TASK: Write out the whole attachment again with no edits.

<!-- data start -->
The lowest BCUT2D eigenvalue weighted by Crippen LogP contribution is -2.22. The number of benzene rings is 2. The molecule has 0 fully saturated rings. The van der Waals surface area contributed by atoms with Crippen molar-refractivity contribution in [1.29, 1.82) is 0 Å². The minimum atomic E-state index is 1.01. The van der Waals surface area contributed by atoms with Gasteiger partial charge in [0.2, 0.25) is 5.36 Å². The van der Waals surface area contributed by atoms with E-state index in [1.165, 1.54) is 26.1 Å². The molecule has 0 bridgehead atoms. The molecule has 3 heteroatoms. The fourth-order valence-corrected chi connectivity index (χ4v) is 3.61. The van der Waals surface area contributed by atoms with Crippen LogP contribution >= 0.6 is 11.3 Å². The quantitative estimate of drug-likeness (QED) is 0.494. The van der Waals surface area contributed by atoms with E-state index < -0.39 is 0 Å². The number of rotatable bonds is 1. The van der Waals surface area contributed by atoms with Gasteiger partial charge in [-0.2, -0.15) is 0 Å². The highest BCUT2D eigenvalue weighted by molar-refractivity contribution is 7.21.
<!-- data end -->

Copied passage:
The lowest BCUT2D eigenvalue weighted by Crippen LogP contribution is -2.22. The number of benzene rings is 2. The molecule has 0 fully saturated rings. The van der Waals surface area contributed by atoms with Crippen molar-refractivity contribution in [1.29, 1.82) is 0 Å². The minimum atomic E-state index is 1.01. The van der Waals surface area contributed by atoms with Gasteiger partial charge in [0.2, 0.25) is 5.36 Å². The van der Waals surface area contributed by atoms with E-state index in [1.165, 1.54) is 26.1 Å². The molecule has 0 bridgehead atoms. The molecule has 3 heteroatoms. The fourth-order valence-corrected chi connectivity index (χ4v) is 3.61. The van der Waals surface area contributed by atoms with Crippen LogP contribution >= 0.6 is 11.3 Å². The quantitative estimate of drug-likeness (QED) is 0.494. The van der Waals surface area contributed by atoms with E-state index < -0.39 is 0 Å². The number of rotatable bonds is 1. The van der Waals surface area contributed by atoms with Gasteiger partial charge in [-0.2, -0.15) is 0 Å². The highest BCUT2D eigenvalue weighted by molar-refractivity contribution is 7.21.